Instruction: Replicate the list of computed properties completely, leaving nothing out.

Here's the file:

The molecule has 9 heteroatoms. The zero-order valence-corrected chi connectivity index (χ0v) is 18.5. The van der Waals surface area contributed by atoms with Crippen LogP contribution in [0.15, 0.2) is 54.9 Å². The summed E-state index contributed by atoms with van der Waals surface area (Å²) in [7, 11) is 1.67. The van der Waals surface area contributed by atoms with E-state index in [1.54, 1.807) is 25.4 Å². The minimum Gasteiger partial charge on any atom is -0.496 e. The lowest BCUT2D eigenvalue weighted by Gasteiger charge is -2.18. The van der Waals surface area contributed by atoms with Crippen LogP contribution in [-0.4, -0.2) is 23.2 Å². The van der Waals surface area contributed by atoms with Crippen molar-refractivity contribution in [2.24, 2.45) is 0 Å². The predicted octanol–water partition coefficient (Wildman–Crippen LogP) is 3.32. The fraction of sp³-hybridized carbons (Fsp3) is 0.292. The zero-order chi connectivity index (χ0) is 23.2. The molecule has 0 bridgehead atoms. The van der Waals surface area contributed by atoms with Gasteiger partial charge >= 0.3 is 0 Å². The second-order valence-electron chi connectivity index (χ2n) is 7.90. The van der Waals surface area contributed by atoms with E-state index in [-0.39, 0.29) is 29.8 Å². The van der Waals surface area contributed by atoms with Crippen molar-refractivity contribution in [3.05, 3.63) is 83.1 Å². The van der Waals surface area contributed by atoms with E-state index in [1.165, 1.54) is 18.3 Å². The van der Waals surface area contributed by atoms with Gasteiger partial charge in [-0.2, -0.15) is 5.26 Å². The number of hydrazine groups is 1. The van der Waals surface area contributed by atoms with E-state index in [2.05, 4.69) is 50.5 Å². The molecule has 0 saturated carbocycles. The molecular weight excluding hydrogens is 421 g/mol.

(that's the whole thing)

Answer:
The molecule has 9 heteroatoms. The zero-order valence-corrected chi connectivity index (χ0v) is 18.5. The van der Waals surface area contributed by atoms with Crippen LogP contribution in [0.15, 0.2) is 54.9 Å². The summed E-state index contributed by atoms with van der Waals surface area (Å²) in [7, 11) is 1.67. The van der Waals surface area contributed by atoms with E-state index in [1.54, 1.807) is 25.4 Å². The minimum Gasteiger partial charge on any atom is -0.496 e. The lowest BCUT2D eigenvalue weighted by Gasteiger charge is -2.18. The van der Waals surface area contributed by atoms with Crippen LogP contribution in [-0.4, -0.2) is 23.2 Å². The van der Waals surface area contributed by atoms with Crippen molar-refractivity contribution in [2.24, 2.45) is 0 Å². The predicted octanol–water partition coefficient (Wildman–Crippen LogP) is 3.32. The fraction of sp³-hybridized carbons (Fsp3) is 0.292. The zero-order chi connectivity index (χ0) is 23.2. The molecule has 0 bridgehead atoms. The van der Waals surface area contributed by atoms with Gasteiger partial charge >= 0.3 is 0 Å². The second-order valence-electron chi connectivity index (χ2n) is 7.90. The van der Waals surface area contributed by atoms with E-state index in [-0.39, 0.29) is 29.8 Å². The van der Waals surface area contributed by atoms with Crippen molar-refractivity contribution in [3.05, 3.63) is 83.1 Å². The van der Waals surface area contributed by atoms with E-state index in [1.165, 1.54) is 18.3 Å². The van der Waals surface area contributed by atoms with Gasteiger partial charge in [-0.2, -0.15) is 5.26 Å². The number of hydrazine groups is 1. The van der Waals surface area contributed by atoms with E-state index in [2.05, 4.69) is 50.5 Å². The molecule has 0 saturated carbocycles. The molecular weight excluding hydrogens is 421 g/mol.